Big Beer Fest
[BEER] Strong beers, up to 13
percent alcohol, including a long
list of barleywine and stouts from
Lucky Lab and other local brewers.
Lucky Labrador Brew Pub, 915 SE
Hawthorne Blvd., 236-3555. Noon
Friday-Saturday, March 8-9. $9,
$1.50 additional tickets. 21+.
Black 'n' Blue
[MUSIC] Portland’s answer to Anvil
has yet to experience its triumphant
second act, but the hair-metal footnotes
did have a song featured in
Vision Quest, so, y’know, that’s something. Hawthorne Theatre, 1507 SE
Cesar Chavez Blvd., 233-7100. 8 pm.
$20 advance, $25 day of show. 21+.
[MOZ] The Moz is in Portland, singin' stuff. Stuff 'bout bein' happy 'bout bein' sad. Here's our deeply stupid "interview
" with him.
Morrissey plays the Arlene Schnitzer
Concert Hall, 1037 SW Broadway. 9 pm. $53.50-$68.50. All ages.
[AVANT-RAP] Something’s in the
weed up in Seattle. In the past few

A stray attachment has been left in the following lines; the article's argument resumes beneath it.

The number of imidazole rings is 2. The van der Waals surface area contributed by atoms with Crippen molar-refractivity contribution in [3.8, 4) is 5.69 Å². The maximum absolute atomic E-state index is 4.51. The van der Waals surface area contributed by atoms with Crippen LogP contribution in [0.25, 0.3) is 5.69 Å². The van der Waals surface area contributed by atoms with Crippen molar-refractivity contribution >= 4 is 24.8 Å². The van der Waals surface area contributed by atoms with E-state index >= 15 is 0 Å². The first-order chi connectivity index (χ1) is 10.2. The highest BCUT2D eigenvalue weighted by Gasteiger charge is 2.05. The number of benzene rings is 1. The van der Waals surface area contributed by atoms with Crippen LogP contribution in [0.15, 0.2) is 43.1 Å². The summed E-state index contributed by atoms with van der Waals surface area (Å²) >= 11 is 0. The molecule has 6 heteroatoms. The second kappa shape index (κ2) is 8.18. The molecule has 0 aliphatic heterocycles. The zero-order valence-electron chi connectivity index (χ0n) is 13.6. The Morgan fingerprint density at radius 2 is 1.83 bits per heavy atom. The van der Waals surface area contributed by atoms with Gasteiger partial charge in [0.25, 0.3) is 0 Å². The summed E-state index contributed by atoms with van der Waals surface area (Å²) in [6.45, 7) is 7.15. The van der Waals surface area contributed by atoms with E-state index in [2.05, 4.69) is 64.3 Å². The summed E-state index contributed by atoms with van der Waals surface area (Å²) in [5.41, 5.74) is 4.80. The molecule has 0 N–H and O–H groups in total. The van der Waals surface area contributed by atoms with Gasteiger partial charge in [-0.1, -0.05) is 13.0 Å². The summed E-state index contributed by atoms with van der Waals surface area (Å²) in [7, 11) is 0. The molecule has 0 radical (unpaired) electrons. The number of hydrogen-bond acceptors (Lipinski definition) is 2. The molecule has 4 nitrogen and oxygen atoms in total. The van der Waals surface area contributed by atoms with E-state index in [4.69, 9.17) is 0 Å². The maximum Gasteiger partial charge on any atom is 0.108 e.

years, the hip-hop coming out of
the Emerald City has gotten increasingly
more weird and warped, and
spiked pot is the only logical explanation
for what morphed Digital
Planets jazzbo Ishmael “Butterfly”
Butler into Shabazz Palaces’ enigmatic
abstract gangster, Palaceer
Lazaro. On their 2011 debut fulllength,
Black Up—Sub Pop’s firstever
surrealistic street rhymes don’t so
much ride atop Knife Knight’s amorphous, minimalist production as
fold into it, creating a dreamy listening
experience unlike much else
in the genre. Reed College Student Union, 3203
SE Woodstock Blvd, 771-1112. 9 pm.
Free for Reed College students.
Limited $20 tickets for the public
available only at Paradox Olde
Shop on the Reed campus. 21+.
The star of the Comedy Central series
hits Helium. Helium Comedy Club, 1510
SE 9th Ave., 888-643-8669. 8 pm
7:30 pm and 10
pm Friday-Saturday, March 8-9. $10-
Saturday, March 9
Truth and Betrayal
[DANCE] Seattle-based Khambatta